Rural Action is a membership based organization working to build sustainable local economies in Appalachian Ohio. Rural Action has been involved in watershed restoration work since 1994, historically in the Monday Creek, Sunday Creek, Federal Creek, Huff Run and Mud Run watersheds. For more information about Rural Action's work, visit www.ruralaction.org. For more information about the regional meetings and planning process, contact Michelle Shively at (740) 767-2225 or michelle@sundaycreek.org.

Thursday, March 26, 2015

Unanimous House, Senate Send Manure Bill To Governor's Desk

The House and Senate on Wednesday finished up work on the legislature's most significant proposal to date aimed at starving off toxic algae that has increasingly plagued Lake Erie in recent years.  The bill (SB 1*) cleared the lower chamber without opposition before the Senate unanimously concurred with the House's revisions, forwarding the measure on to Gov. John Kasich to sign into law.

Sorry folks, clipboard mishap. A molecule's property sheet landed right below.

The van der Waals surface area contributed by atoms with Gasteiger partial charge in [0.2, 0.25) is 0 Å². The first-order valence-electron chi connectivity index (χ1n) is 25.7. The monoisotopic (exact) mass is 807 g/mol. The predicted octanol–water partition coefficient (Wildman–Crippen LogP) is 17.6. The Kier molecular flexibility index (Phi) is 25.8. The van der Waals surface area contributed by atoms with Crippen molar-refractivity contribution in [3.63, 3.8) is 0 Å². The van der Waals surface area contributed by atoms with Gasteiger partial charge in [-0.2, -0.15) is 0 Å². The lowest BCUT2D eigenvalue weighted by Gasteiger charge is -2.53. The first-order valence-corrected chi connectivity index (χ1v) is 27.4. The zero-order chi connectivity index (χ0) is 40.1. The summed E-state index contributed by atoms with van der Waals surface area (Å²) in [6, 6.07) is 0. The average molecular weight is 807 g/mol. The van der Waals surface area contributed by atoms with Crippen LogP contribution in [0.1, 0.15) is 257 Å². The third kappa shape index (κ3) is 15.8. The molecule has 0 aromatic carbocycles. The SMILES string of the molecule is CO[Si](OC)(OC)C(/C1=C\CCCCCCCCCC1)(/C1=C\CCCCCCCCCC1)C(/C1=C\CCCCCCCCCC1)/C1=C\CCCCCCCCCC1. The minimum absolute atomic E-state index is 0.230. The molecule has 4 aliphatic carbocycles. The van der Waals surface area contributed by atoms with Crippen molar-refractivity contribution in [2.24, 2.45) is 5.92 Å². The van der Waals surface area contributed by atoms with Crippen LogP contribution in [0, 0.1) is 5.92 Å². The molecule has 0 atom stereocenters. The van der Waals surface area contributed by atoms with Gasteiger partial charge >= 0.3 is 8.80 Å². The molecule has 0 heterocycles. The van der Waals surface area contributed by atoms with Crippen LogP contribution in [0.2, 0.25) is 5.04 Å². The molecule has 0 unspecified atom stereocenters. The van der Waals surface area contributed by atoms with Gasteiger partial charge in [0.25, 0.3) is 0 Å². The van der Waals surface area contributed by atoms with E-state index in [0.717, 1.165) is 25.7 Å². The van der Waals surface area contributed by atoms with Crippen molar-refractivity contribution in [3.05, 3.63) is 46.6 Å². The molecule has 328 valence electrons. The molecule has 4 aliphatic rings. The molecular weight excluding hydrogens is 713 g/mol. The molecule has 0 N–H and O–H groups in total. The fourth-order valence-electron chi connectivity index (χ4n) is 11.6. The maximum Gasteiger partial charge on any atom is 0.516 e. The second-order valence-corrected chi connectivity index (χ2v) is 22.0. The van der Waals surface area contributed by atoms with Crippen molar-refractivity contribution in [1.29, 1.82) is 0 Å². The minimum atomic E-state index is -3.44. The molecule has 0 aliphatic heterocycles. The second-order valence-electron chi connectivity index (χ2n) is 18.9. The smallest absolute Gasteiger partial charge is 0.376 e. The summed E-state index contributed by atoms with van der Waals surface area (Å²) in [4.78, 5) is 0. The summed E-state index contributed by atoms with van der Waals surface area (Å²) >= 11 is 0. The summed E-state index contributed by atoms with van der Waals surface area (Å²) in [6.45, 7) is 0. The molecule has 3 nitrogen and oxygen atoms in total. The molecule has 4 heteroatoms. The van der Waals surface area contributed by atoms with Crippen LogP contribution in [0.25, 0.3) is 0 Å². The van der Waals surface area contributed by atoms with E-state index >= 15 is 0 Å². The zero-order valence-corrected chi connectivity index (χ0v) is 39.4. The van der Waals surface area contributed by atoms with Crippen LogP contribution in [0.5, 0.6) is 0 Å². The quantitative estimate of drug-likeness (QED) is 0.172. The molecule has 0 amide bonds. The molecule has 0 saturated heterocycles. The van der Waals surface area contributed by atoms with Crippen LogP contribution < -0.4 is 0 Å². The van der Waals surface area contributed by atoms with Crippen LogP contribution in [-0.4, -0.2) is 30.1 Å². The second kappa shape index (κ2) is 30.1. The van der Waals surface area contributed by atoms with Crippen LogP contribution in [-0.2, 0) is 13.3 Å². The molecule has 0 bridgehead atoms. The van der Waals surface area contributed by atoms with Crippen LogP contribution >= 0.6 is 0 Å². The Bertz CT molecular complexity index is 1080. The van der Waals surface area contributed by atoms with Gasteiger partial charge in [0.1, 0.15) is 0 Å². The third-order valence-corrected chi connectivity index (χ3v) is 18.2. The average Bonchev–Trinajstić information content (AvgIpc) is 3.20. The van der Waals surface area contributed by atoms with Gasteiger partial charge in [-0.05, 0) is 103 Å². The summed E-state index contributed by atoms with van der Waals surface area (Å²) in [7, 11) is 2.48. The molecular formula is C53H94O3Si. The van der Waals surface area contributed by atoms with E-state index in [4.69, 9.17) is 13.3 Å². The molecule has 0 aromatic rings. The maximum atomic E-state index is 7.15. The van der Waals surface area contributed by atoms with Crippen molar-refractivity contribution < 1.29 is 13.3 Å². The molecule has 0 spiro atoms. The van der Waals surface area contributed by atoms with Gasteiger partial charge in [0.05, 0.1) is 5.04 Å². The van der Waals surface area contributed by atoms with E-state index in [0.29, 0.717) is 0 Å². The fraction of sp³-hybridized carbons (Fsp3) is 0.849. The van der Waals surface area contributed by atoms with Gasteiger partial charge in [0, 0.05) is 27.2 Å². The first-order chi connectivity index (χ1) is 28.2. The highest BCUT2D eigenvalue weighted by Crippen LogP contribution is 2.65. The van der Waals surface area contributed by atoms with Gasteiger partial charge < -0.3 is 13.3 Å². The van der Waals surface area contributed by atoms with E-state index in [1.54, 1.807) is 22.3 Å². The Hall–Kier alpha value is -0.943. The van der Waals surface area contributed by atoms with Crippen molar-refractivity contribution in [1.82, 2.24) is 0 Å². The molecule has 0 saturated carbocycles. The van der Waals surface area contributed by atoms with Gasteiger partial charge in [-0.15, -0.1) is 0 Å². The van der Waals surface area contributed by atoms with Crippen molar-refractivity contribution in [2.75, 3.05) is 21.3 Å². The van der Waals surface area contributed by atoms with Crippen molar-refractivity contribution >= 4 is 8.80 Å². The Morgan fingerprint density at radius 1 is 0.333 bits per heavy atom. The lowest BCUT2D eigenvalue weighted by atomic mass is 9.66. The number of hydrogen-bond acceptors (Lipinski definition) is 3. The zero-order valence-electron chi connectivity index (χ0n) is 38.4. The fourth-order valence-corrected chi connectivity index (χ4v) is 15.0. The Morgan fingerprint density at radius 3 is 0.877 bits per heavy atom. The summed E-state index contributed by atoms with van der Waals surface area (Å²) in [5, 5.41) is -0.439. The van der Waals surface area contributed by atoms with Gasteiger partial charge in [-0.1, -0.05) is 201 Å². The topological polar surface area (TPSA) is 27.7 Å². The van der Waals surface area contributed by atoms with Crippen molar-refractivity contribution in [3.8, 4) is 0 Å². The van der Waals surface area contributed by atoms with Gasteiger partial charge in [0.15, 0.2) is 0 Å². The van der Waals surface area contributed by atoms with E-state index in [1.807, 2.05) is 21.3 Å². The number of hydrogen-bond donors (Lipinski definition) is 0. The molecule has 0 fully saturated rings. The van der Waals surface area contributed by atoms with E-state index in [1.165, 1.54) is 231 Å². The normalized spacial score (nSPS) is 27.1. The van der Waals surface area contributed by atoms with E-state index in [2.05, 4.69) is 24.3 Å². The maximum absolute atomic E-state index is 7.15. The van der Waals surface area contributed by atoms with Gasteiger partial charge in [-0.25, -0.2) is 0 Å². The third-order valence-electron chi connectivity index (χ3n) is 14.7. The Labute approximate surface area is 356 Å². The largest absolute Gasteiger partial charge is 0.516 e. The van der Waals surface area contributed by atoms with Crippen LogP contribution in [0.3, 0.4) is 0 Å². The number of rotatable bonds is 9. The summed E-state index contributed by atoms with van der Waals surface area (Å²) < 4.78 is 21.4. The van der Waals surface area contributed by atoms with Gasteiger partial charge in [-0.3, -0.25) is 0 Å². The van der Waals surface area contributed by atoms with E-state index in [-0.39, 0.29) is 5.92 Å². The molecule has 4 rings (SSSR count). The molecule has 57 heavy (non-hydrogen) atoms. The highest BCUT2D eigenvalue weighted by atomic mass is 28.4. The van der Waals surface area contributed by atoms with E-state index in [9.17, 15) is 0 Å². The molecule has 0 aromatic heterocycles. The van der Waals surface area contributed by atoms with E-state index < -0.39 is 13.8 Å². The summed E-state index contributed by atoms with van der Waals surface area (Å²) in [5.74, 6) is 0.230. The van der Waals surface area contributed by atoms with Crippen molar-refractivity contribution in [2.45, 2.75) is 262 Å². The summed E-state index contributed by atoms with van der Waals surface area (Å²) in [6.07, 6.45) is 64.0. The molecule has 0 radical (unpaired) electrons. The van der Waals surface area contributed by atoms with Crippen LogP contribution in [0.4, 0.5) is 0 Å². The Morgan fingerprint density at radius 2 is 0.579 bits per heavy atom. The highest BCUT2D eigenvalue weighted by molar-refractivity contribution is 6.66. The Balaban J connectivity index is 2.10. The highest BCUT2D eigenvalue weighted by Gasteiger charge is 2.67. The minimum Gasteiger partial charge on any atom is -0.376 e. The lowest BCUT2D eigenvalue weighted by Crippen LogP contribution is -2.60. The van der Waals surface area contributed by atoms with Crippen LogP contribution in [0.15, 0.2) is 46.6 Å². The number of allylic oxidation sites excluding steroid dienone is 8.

Department of Natural Resources Director Jim Zehringer said the legislation includes many of the administration's proposals aimed at protecting the Lake Erie watershed.  "Now that Ohio has put into place new regulations and training on the proper application of nutrients to reduce runoff, these latest reforms will help us strengthen our efforts to protect water quality by keeping fertilizers and manure off snow, frozen and saturated ground, working with farmers who need assistance, and giving us the ability to get bad actors into compliance. Ohio's fight against algae isn't over, but these reforms will certainly help," he said in a statement.